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Phantom Crane Fly - Bittacomorphella

Phantom Crane Fly - Bittacomorphella
Taft Creek tributary, Olympic National Park/Temperate Rain Forest County, Washington, USA
June 16, 2006
Size: 3cm
there appear to be two species of Phantom Crane Flies in this riparian area. This photo represents one of the two. I will keep shooting away for the next couple of weeks to try and capture better images and also perhaps capture on disk the other species.

You can tell by the photo that this is Bitacomorphella? Ocelli aren't visible, wing venation isn't either, ect. ect.. I have to have the specimen under the scope before I could hope to identify this one to genus let alone species.
Also, is that 3 cm front to rear or is that wingspan? The biggest Bitacomorphella I have (Seattle) is 1 cm front to rear.
I've never seen these anywhere else except right around my house. They are striking because at night the white bands almost glow. You can just see these little light marks floating around in seemingly empty space.

You are correct
that many of the key characters were not visible in this image to make a specific determination. That is one of the drawbacks of determining insect species solely based on image. Often I have to identify what they are based on my educated guess. As for this image although I could not see the details as you have listed but luckily there are only two genera of these flies in the west coast, Bittacomorphella and Bittacomorpha The link here mentioned these two genera. This image definitely did not show the enlarged basitarsi, a deciding character for Bittacomorphella . Noticed I only put the generic name on this image, not the species name. The two species of Bittacomorphella that has been reported in Washington State are B. fenderiana and B. pacifica . As for the measurement of the flies, it also presents a problem since most of the contributor did not give the detail of the measurement as if it were from wing to wing, tip of antenna to end of abdomen, or tip of front leg to end of hind leg. It would be nice that we all use a standard measurement, or at least mention how the measurement was taken. They sure are graceful flies to watch and they certainly live up to their name as Phantom crane flies. Thank you for bringing up your concerns. - Chen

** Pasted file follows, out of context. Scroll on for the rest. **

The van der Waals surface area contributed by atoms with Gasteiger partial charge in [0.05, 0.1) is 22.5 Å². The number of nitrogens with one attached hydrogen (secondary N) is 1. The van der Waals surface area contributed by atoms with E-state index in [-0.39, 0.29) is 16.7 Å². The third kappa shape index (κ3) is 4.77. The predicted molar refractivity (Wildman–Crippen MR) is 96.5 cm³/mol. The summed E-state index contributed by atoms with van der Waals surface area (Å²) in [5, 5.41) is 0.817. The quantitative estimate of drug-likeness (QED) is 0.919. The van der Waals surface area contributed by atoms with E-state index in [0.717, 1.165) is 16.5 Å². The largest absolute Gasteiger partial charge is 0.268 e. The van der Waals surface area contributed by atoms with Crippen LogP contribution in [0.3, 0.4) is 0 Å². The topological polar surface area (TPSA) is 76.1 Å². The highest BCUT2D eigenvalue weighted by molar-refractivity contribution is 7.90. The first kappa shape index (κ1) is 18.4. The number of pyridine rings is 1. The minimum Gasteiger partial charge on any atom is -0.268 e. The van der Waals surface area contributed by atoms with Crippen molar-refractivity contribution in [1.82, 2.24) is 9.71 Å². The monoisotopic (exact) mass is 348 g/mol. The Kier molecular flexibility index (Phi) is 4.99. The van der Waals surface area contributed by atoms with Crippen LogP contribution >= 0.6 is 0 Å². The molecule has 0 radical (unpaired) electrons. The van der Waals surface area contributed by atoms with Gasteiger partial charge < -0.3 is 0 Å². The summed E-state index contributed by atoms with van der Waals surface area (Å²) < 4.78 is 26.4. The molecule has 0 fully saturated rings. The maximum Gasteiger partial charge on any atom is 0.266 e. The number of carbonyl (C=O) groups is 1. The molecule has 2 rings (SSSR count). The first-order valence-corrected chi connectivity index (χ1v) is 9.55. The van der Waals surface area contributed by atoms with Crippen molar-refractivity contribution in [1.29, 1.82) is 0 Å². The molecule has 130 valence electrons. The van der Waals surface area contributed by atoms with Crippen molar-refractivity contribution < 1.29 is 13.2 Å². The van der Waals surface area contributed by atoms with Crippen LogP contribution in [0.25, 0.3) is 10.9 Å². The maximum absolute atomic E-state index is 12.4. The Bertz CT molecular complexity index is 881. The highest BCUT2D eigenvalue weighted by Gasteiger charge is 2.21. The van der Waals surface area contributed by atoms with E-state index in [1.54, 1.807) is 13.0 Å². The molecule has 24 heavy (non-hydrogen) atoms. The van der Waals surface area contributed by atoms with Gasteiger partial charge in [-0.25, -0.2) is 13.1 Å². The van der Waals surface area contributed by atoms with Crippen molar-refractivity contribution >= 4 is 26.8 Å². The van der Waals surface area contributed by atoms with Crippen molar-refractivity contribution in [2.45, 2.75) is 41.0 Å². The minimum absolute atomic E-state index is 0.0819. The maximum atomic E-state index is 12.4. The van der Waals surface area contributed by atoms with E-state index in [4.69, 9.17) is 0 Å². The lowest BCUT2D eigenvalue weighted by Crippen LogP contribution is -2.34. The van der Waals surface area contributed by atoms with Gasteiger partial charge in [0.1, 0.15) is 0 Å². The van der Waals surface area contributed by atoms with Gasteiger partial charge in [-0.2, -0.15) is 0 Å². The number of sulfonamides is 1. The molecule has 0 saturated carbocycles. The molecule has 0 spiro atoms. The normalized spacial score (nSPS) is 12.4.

Ptychopteridae Right?
Ptychopteridae Right?

Yes, it is in the family of
Ptychopteridae , and this one is a Pigmy Phantom Crane Fly in the genus Bittacomorphella . It could be Bittacomorphella pacifica. The other species you are going to take image of is the Phantom Crane Fly, Bittacomorpha occidentalis. - Chen

Phantom Crane Fly Comment
Many thanks for the help in ID"ing" this insect. I get many hundreds of visitors to my area each day. The dozens of kids and their parents I can convince to hang with the Ranger are delighted by the flight characteristics and the ability to "vanish" as part of the repertoire of these creatures.

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